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    The Australian Phenology Product is a continental data set that allows the quantitative analysis of Australia’s phenology derived from MODIS Enhanced Vegetation Index (EVI) data using an algorithm designed to accommodate Australian conditions. The product can be used to characterize phenological cycles of greening and browning and quantify the cycles’ inter and intra annual variability from 2003 to 2018 across Australia. Phenological cycles are defined as a period of EVI-measured greening and browning that may occur at any time of the year, extend across the end of a year, skip a year (not occur for one or multiple years) or occur more than once a year. Multiple phenological cycles within a year can occur in the form of double cropping in agricultural areas or be caused by a-seasonal rain events in water limited environments. Based on per-pixel greenness trajectories measured by MODIS EVI, phenological cycle curves were modelled and their key properties in the form of phenological curve metrics were derived including: the first and second minimum point, peak, start and end of cycle; length of cycle, and; the amplitude of the cycle. Integrated EVI under the curve between the start and end of the cycle time of each cycle is calculated as a proxy of productivity.

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    The project is focused on the topic, 'enhanced heat tolerance of virus-infected aphids lead to niche expansion and reduced interspecific competition. The two aphid species studied are <i>Rhopalosiphum padi</i> and <i>Rhopalosiphum maidis</i>. The project had some of the following objectives: [1] Spatial distribution of two aphid species on the host plants [2] Upper thermal limits of two aphid species. [3] Effects of the viral infection on the host plant thermal profile. [4] Levels of expression of heat shock protein genes of virus-free and viruliferous aphids. [5] Locomotor capacity of aphids, effects of viruses on the locomotor capacity. [6] Effects of viral infection, temperature, and competition on the lifespan and fecundity of <i>R. padi</i> [7] Effects of viral infection, temperature, and competition on the lifespan and fecundity of <i>R. maidis</i> [8] Temperature of acrylic tubes used on aphid experiments. [9] Thermal lethal dose 50 of virus-free and viruliferous aphids [10] Thermal preference of virus-free and viruliferous aphids. This information can be very useful for ecologist working on insect population dynamics as well as physiologist and eco-physiologists doing meta-analyses of expression of heat shock protein genes induced by symbionts.

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    This dataset includes upper and lower thermal limits, voluntary exposure to extreme cold and warm temperatures, ATP levels, and longevity of <i>Acyrtociphom pisum</i> and <i>Hippodamia convergens</i>. Pathogens can modify many aspects of host behavior or physiology, with cascading impacts across trophic levels in terrestrial food webs. These changes include thermal tolerance of hosts, however, the effects of fungal infections on thermal tolerances and behavioral responses to extreme temperatures of prey (<i>Acyrtociphon pisum</i>) and predator (<i>Hippodamia convergens</i>) insect species have rarely been studied. We measured the impacts of fungal infection (at two levels: low and high spore load) on thermal tolerance (critical thermal maximum and minimum), voluntary exposure, energetic cost, and survival of both insect species. Fungal infection reduced thermal tolerance to heat in both insect species, but only reduced tolerance to cold of the predator. Voluntary exposure to extreme temperatures was modified by the infection, energetic cost increased with infection and thermal conditions, and survival was significantly reduced in both insect species.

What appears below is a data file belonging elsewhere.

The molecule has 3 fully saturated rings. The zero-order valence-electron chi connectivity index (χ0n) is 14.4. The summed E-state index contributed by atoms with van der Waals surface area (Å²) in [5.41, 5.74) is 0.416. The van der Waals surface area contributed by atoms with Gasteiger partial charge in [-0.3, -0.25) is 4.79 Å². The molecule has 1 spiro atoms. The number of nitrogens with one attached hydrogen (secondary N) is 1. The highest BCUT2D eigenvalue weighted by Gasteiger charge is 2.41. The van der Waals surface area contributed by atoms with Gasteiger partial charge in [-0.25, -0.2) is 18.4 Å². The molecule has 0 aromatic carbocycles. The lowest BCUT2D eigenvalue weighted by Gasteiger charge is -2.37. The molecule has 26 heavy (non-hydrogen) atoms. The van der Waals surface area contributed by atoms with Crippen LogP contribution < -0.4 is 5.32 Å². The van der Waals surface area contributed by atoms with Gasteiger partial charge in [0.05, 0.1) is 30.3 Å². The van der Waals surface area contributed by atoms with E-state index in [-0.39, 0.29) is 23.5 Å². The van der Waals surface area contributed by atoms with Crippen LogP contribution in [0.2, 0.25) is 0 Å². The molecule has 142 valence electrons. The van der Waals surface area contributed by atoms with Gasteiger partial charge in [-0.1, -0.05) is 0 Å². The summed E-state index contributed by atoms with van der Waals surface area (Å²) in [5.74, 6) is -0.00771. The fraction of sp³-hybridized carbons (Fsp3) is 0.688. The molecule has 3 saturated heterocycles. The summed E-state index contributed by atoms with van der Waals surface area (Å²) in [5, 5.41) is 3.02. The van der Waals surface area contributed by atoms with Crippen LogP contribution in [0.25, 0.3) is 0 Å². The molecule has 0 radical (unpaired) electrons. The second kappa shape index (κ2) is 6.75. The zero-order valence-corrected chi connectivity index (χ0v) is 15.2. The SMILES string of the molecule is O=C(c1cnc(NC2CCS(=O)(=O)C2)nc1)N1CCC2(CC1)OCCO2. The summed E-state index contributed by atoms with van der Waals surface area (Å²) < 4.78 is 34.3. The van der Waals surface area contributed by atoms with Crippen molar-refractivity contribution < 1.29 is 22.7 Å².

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    Heatwaves are defined as unusually high temperature events that occur for at least three consecutive days with major impacts to human health, economy, agriculture and ecosystems. This dataset provides time-series of heatwave characteristics such as peak temperature, number of events, frequency and duration from 1950 to 2016 in Australia. The analysis were based on daily minimum and maximum temperature obtained from the Australian Water Availability Project (AWAP). The data is available as spatial time-series (5km grid-cell) and aggregated time-series for all Local Government Areas in Australia.

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    This product provides locations of areas affected by fire including the approximate day of burning. Inputs are daily day time observations from MODIS sensors on Terra and Aqua. Observations are atmospherically corrected and the resulting time series is investigated for sudden changes in reflectance, persistent over multiple days. Variations in observation and illumination geometry are taken into account through application of a kernel driven Bidirectional Reflectance Distribution Function (BRDF) model.

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    The Norfolk Island Green Parrot (Cyanoramphus cookii) Wild Breeding Project (2013-2014) dataset contains records of Green Parrot breeding success and survival rates per nesting site, including number of eggs laid, number of chicks hatched and number of chicks fledged. Records of sex composition are recorded as well as records of parental attendance and any nesting disturbance. For information on study site coordinates (restricted data) for this species, please contact the dataset author.